Exercise More Beneficial On An Empty Stomach, Study Finds

Posted: Apr 10 2017, 2:06pm CDT | by , Updated: Apr 10 2017, 2:12pm CDT, in News | Latest Science News

Exercise More Beneficial on an Empty Stomach, Study Finds
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For the first time, researchers have examined the effects of eating versus fasting on gene expression during exercise

Working out on an empty stomach appears to be the most preferable way among exercise enthusiasts. But many are still unsure whether it is better to fuel up before exercising or eat nothing before going to the gym

To find out, researches from Bath University in UK studied a group of overweight males. Participants were asked to walk for 60 minutes on an empty stomach and, on another occasion, two hours after having a high-calorie breakfast.

Researchers took multiple blood and fat tissue samples immediately before and after each process and found that exercise on empty stomach may produces better results. It helps burn more body fat and boosts metabolism, leading to faster weight loss. This study is the first to quantify the effects of both eating and fasting on gene expression and showed that each of them is leading to different consequences.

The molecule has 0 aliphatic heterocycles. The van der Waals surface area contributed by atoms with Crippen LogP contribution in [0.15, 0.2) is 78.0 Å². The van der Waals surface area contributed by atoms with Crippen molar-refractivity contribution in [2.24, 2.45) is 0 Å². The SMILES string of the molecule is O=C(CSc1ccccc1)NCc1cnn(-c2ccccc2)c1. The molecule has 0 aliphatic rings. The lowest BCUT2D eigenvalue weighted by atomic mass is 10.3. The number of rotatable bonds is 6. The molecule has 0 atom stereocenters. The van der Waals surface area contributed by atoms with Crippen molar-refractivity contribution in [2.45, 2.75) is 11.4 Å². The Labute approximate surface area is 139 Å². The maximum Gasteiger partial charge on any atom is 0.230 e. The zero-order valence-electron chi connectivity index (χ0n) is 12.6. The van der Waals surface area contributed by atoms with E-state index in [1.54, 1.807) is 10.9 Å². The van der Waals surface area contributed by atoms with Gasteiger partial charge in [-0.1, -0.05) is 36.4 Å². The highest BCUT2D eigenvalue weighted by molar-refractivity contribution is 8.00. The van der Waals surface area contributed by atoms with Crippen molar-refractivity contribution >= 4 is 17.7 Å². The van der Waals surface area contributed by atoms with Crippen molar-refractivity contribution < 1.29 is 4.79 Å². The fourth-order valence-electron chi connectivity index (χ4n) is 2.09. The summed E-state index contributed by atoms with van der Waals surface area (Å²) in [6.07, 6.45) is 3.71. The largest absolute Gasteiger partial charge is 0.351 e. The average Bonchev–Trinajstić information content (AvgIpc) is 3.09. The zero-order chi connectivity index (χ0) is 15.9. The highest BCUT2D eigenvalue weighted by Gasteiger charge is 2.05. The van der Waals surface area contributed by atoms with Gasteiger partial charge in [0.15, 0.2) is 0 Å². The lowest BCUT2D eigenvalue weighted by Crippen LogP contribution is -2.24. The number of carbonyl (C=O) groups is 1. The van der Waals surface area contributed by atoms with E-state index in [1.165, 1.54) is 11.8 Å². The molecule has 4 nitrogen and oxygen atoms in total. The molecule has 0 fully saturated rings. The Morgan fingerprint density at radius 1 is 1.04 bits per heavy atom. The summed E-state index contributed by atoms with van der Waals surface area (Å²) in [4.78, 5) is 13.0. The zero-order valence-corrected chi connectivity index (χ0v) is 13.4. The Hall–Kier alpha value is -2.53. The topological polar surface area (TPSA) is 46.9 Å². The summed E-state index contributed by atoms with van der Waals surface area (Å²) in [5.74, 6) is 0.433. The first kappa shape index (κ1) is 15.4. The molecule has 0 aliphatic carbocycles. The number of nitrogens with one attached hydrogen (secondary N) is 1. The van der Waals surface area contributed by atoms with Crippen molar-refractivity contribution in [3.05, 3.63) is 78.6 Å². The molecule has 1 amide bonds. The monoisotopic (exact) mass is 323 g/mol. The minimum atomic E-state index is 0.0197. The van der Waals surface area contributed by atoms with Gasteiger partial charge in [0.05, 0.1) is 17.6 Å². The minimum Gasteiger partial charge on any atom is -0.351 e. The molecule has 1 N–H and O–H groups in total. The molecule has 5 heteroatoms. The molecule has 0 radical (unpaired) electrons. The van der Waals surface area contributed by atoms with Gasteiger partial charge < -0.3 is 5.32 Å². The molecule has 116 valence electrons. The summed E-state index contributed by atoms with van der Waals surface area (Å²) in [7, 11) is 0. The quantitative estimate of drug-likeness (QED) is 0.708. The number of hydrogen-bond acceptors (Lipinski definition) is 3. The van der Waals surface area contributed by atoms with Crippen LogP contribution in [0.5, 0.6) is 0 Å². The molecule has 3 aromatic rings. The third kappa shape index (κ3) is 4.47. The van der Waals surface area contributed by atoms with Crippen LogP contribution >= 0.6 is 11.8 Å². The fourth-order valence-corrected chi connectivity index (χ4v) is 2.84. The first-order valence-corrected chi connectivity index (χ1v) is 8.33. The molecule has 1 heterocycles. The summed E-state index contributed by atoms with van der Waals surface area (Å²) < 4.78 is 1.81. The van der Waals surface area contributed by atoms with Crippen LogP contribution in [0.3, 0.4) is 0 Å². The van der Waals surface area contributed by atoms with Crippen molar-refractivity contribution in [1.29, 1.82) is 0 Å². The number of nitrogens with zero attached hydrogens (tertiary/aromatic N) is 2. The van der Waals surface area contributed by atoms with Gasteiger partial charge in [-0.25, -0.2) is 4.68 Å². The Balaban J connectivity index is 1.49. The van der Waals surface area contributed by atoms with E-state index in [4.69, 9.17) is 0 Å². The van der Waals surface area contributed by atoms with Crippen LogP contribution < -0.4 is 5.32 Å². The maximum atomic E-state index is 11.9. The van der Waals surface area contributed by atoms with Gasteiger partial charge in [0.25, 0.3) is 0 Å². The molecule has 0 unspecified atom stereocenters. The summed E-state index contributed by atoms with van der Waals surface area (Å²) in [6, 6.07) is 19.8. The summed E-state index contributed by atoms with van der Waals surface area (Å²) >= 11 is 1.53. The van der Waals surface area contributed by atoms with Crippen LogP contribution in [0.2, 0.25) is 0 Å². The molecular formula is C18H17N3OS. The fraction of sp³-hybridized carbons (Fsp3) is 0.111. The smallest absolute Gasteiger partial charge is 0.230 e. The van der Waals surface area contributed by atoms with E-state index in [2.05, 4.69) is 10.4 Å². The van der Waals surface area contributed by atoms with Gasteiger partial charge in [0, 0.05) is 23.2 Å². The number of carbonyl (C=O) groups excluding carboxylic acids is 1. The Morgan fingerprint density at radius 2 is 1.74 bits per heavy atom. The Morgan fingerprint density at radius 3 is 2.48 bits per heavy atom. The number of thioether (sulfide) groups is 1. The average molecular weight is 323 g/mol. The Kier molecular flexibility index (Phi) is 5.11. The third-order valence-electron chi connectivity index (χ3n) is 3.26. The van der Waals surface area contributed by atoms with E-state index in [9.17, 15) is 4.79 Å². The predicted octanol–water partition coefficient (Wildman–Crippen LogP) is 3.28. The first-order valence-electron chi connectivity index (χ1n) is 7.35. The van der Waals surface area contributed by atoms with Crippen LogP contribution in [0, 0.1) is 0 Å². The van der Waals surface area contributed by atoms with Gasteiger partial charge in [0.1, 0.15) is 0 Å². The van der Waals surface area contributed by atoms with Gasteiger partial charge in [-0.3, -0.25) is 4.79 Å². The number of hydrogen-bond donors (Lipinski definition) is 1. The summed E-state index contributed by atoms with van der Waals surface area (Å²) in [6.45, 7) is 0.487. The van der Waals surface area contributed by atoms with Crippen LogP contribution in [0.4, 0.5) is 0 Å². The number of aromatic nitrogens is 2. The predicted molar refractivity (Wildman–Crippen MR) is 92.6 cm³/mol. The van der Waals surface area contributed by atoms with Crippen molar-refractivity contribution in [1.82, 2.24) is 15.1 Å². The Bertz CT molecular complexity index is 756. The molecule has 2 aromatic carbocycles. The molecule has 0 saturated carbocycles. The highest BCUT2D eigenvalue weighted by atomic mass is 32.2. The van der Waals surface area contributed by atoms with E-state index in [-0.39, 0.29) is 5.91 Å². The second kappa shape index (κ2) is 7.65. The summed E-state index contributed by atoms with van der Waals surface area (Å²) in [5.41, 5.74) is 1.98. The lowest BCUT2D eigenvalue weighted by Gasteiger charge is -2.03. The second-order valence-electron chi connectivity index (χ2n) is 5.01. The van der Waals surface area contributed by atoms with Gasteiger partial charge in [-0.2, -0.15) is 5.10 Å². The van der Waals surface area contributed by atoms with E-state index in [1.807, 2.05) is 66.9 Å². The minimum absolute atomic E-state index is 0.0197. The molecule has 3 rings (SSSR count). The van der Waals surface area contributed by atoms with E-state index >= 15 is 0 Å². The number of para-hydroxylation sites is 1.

The expression of two genes, PDK4 and HSL, increased when participants fasted and exercised and decreased when they ate before exercising. Researchers explain that the rise in PDK4 is likely caused by the more use of stored fat during exercise instead of carbohydrates from the recent meal, while HSL typically increases when fat tissue taps into stored energy to support increased physical activity.

In that case, people with weight loss goals might find an advantage in walking up and exercising before the breakfast.

Eating before exercise complicates the role of fat tissue. After eating, fat tissues are busy responding to the meal, so an exercise at this time will not produce the same benefits as without eating. This means that exercise on empty stomach could offer more benefits to health in the longer term.

“This is the first study to show that feeding prior to acute exercise affects post-exercise adipose tissue gene expression and we propose that feeding is likely to blunt long-term adipose tissue adaptation to regular exercise.” Study concludes.

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The Author

<a href="/latest_stories/all/all/47" rel="author">Hira Bashir</a>
The latest discoveries in science are the passion of Hira Bashir (). With years of experience, she is able to spot the most interesting new achievements of scientists around the world and cover them in easy to understand reporting.




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